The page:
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No Shock Here: Pelphrey Didn’t Agree With His Firing… And Neither Did We

When John Pelphrey met with the media Monday, he made it clear how he felt about his dismissal.

“I do not agree with the decision yesterday to make a change.  I do not.  I absolutely do not.”  Pelphrey requested the opportunity to take part in the press conference so he could look “Arkansas in the eye.” 

“Obviously, I would’ve liked more time,” Pelphrey said.  “It takes time to build stability in a program.  Every situation is different.  This situation was different.  I know we were really close to reaping some of the rewards of all of our hard work.”

“I know where the program started and it was a program that needed a lot of work.  I know where we are today — making progress.  I absolutely, without question, know where it is going to be tomorrow and that is having repeat success of the past.”

“We are better today from a discipline standpoint because we all believed in the Razorback way — hard work all together, all the time.  If you had a problem with that, then we would never make an apology for disciplining a student-athlete because I still to this day believe the greatest form of love is to discipline someone.”

That’s an interesting view of love.  One that brings to mind dog collars and a garage door opener — no wait — that’s “9 to 5.”  But Pelphrey’s decision to suspend multiple players throughout his tenure certainly frustrated fans and created the impression that things inside his program were worse than they might have actually been.

The coach also discussed UA’s academic numbers which are on the climb.

“GPAs are up.  We had a 955 APR score a year ago and people said we could not hit that mark.  We have four young men that are all set to graduate here in the spring and a possibility of another young man graduating in December.  I don’t know another time when that has happened.  That’s pretty special and I look forward to being there in the spring to see those guys walk ‘cross the stage.  Two of the young men are getting ready to go in the Masters’ program.”

Pelphrey also addressed the attendance issues that plagued Bud Walton Arena this season.

“Everybody here me.  It is time for the fans, who say you love that logo with every fiber that is in you — I know how you care about that logo — it is time for you to show up and support this program, and get behind these players because there is a basketball season coming.  It is time for everybody to spread the good word, to buy your tickets and to show up.”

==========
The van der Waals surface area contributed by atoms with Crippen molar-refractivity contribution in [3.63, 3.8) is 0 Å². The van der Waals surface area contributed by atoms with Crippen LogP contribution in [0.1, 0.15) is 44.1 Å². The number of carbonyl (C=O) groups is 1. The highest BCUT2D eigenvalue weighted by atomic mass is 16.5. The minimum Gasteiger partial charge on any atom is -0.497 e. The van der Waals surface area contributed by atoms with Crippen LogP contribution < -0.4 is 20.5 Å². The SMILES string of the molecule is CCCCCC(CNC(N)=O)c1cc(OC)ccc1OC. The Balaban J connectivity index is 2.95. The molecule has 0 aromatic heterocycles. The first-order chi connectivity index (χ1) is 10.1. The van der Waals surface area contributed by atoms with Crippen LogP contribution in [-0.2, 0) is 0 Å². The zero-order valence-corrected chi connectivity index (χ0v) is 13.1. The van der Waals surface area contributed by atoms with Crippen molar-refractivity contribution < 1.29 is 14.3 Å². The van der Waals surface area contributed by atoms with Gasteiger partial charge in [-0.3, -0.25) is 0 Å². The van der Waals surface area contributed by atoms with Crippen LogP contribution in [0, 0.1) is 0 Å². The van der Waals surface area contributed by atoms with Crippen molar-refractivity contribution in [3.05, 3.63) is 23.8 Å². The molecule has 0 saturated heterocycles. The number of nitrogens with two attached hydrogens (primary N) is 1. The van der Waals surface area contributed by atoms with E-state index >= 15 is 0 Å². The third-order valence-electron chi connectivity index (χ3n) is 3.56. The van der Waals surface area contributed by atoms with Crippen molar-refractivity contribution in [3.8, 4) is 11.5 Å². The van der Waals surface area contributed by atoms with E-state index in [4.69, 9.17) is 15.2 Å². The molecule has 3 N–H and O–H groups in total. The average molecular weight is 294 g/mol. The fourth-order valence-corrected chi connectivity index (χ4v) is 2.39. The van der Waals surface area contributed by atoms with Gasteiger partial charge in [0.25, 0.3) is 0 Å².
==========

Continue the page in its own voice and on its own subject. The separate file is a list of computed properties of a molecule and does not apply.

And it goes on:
Pelphrey even referred to UA as his dream job.

“Four years ago when I came here I said that this was a dream job.  I meant that then and I still do.  My love and affection for this state, the people, this university and that logo, it has stolen my heart.  I will always be a part of Razorback Nation.”

But that wasn’t it for Pelphrey’s graceful exit.  He said he’s also tried to convince his top 10 recruiting class to stick with Arkansas.

“I spent basically my who existence here recruiting those guys.  I have spoken to them.  I’ve told them for whatever time it was that the University of Arkansas is the best place for them.  I still believe that.”


As we’ve said for a while now, Pelphrey deserved one more season in Fayetteville.  His program might not have been growing fast enough for the fans who decided to stay home and not buy their tickets — for the boosters who decided to stay home and not fill their luxury suites — but the program was not moving backwards.

For that reason, there was little risk in giving Pelphrey one more season to show what he could do with the recruiting class he’s put together.

Instead, Pelphrey’s out and he’s wisely chosen to exit with class.  Now a new coach will take over the UA program and he’ll find a roster in better shape moving forward than the senior-heavy squad Pelphrey inherited — and won with — in his first season.  That new coach won’t have to deal with APR restrictions that Pelphrey was faced with, either.

Arkansas might find a great new coach who can win right away in the downtrodden SEC West.  But their old coach deserved one more year on the job.

 




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